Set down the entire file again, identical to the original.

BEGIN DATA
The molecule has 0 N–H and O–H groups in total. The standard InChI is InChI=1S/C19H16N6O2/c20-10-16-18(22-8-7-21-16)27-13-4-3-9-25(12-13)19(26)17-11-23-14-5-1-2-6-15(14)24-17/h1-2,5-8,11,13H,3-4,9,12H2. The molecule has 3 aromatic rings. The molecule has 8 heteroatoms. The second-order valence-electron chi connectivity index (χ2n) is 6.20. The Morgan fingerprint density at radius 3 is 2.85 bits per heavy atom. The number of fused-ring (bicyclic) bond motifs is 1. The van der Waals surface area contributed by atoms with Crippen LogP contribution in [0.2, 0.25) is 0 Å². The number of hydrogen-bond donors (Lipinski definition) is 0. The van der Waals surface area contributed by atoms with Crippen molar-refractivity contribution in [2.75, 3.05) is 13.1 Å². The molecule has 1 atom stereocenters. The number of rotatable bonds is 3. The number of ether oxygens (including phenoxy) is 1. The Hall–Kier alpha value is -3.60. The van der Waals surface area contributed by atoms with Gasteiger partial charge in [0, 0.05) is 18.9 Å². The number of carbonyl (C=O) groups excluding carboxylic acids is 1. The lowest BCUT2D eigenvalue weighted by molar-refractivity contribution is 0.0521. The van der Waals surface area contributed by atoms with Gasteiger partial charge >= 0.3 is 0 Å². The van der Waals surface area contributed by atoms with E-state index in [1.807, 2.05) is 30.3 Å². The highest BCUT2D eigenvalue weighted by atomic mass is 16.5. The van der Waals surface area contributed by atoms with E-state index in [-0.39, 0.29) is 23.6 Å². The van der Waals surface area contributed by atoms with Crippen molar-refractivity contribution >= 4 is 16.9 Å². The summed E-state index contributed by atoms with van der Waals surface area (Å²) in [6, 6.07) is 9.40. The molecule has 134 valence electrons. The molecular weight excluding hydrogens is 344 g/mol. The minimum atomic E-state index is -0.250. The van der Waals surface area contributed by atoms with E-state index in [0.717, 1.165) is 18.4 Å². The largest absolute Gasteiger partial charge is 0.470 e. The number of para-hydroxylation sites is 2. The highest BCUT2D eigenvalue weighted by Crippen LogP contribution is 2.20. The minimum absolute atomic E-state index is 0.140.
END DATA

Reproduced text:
The molecule has 0 N–H and O–H groups in total. The standard InChI is InChI=1S/C19H16N6O2/c20-10-16-18(22-8-7-21-16)27-13-4-3-9-25(12-13)19(26)17-11-23-14-5-1-2-6-15(14)24-17/h1-2,5-8,11,13H,3-4,9,12H2. The molecule has 3 aromatic rings. The molecule has 8 heteroatoms. The second-order valence-electron chi connectivity index (χ2n) is 6.20. The Morgan fingerprint density at radius 3 is 2.85 bits per heavy atom. The number of fused-ring (bicyclic) bond motifs is 1. The van der Waals surface area contributed by atoms with Crippen LogP contribution in [0.2, 0.25) is 0 Å². The number of hydrogen-bond donors (Lipinski definition) is 0. The van der Waals surface area contributed by atoms with Crippen molar-refractivity contribution in [2.75, 3.05) is 13.1 Å². The molecule has 1 atom stereocenters. The number of rotatable bonds is 3. The number of ether oxygens (including phenoxy) is 1. The Hall–Kier alpha value is -3.60. The van der Waals surface area contributed by atoms with Gasteiger partial charge in [0, 0.05) is 18.9 Å². The number of carbonyl (C=O) groups excluding carboxylic acids is 1. The lowest BCUT2D eigenvalue weighted by molar-refractivity contribution is 0.0521. The van der Waals surface area contributed by atoms with Gasteiger partial charge >= 0.3 is 0 Å². The van der Waals surface area contributed by atoms with E-state index in [1.807, 2.05) is 30.3 Å². The highest BCUT2D eigenvalue weighted by atomic mass is 16.5. The van der Waals surface area contributed by atoms with E-state index in [-0.39, 0.29) is 23.6 Å². The van der Waals surface area contributed by atoms with Crippen molar-refractivity contribution >= 4 is 16.9 Å². The summed E-state index contributed by atoms with van der Waals surface area (Å²) in [6, 6.07) is 9.40. The molecule has 134 valence electrons. The molecular weight excluding hydrogens is 344 g/mol. The minimum atomic E-state index is -0.250. The van der Waals surface area contributed by atoms with E-state index in [0.717, 1.165) is 18.4 Å². The largest absolute Gasteiger partial charge is 0.470 e. The number of para-hydroxylation sites is 2. The highest BCUT2D eigenvalue weighted by Crippen LogP contribution is 2.20. The minimum absolute atomic E-state index is 0.140.